MEDIA RELEASE – 13/10/2014 For immediate release
For more information please contact Daksha Piparia 02476 252019 or Janet Gurney on 02476 253174
Benefit sanctions make it harder for Coventry people to find work: new report finds
Benefit sanctions are making it harder for vulnerable people in Coventry to find work according to a new report published today by Coventry Law Centre, Coventry Citizen’s Advice Bureau, Coventry Women’s Voices and the Centre for Human Rights in Practice at the University of Warwick.
The report is based on a survey of people who have been sanctioned (had their benefits stopped) in Coventry. It found that far from encouraging people into work, in too many cases the sanctions process actually made job seeking harder. Lack of money made it difficult for people to afford travel to interviews, make telephone calls or access a computer to look for work.
In addition benefit sanctions are leaving families in Coventry with severe financial problems – sometimes with no money for food, rent or utility bills, with increased debt and in some cases at risk of homelessness. This is leading to an increase in stress, depression and other mental health issues. Both these practical and psychological problems reduce the time available for job seeking.
The report also highlighted serious problems with the application of the sanctions process which included:
• Sanctions being imposed on vulnerable people with no account being taken of their difficulties.
• Claimants being given appointment times or required to take part in training or work programmes that take no account of caring or other responsibilities or health needs.
• Some claimants being set requirements for job search that are not possible for them to complete – for example as a result of learning difficulties or difficulties with written or spoken English.
• Sanctions that have been wrongly applied or applied for very minor errors
• Sanctions that have been applied with no warning, with no information given about the reason for sanction, the length of sanction or right to appeal.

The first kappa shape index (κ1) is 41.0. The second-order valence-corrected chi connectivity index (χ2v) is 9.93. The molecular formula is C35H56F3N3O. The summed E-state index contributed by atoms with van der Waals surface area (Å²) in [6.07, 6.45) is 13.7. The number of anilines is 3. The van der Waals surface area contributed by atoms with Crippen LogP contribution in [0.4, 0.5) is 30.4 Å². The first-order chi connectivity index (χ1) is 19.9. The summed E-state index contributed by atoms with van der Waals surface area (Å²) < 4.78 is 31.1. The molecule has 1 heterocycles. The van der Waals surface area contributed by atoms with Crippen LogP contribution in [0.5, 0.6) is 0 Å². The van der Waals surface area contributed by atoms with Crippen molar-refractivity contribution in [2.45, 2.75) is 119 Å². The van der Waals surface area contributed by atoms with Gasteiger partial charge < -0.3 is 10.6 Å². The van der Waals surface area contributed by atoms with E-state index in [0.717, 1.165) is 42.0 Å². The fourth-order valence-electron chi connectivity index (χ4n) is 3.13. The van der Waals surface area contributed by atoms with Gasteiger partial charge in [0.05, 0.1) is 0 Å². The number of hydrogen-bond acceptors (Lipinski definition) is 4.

Janet Gurney, Case worker at Coventry Law Centre, which has an 80% success rate for appeals in sanctions cases said:
‘In too many cases sanctions are wrongly applied and are causing untold misery. The consequence of this is that some of the most vulnerable people, far from being helped by the job centre are having their situation made worse. We have repeatedly raised our concerns with the Job Centre and are looking forward to their response.’
People needing advice and support in dealing with a benefit sanction, can call the Benefit Sanction Hotline, run by Coventry Law Centre on 02476 253160, between 11.00am and 2.00pm Monday to Friday.
The findings of the report have been presented to the City Council’s Scrutiny Co-ordination Committee on the 8th October. Responding to the report, Committee Chair, Cllr Skipper said:
“This important report raises very serious concerns about the impact of sanctions on Coventry people. Not only are local families being left dependent on the food bank to eat but the voluntary and public services are facing increasing demand as a consequence.
We will be raising the findings of the report with the Council Cabinet and will continue to press the DWP for urgent improvements in their dealings with people seeking work.”
Cllr Ken Taylor, a member of the Scrutiny Co-ordination Committee said
“It’s pleasing that in Coventry we have a commitment from the DWP to address the findings of this survey. I’m personally very keen for this to be done as soon as possible so we can see locally what actions are being taken to respond to the findings.”
A full copy of the report including case studies is available here. To arrange an interview with someone who has been affected by benefit sanctions contact Daksha Piparia (Coventry CAB) 07966 390296 or Janet Gurney (Coventry Law Centre) on 02476 253174
Coventry Citizen’s Advice Bureau is part of a national network that provides free, independent, confidential and impartial advice.
Coventry Citizens Advice Bureau helps around 14,000 people deal with more than 24,000 issues a year. Primarily, the role of the bureau is to advise people on their rights -this can include employment, consumer, housing or relationship, but in the current climate, is largely dominated by debt and benefits related enquiries. Our twin aim is to gather evidence and to lobby for changes in policy in order to benefit the wider community.
Coventry Law Centre is an independent specialist legal advice agency employing solicitors. It offers free advice and representation in Debt, Discrimination, Employment Family, Health and Community Care, Housing, Immigration and Asylum, Public Law and Welfare Benefits.
Each year it represents over 500 people at Welfare Benefits tribunals. During this last year that number rose to over 1200 appeals. We use the law to seek change for the community.
Coventry Women’s Voices is an independent network of women’s organisations, trade unions, organisations providing services to women and individual women who have come together to make sure women’s voices are heard when policy is made in Coventry.
The Centre for Human Rights in Practice is situated in the School of Law at the University of Warwick. It provides a focus for academics, students, practitioners and activists who wish to advance the study and promotion of human rights at local, national and international levels.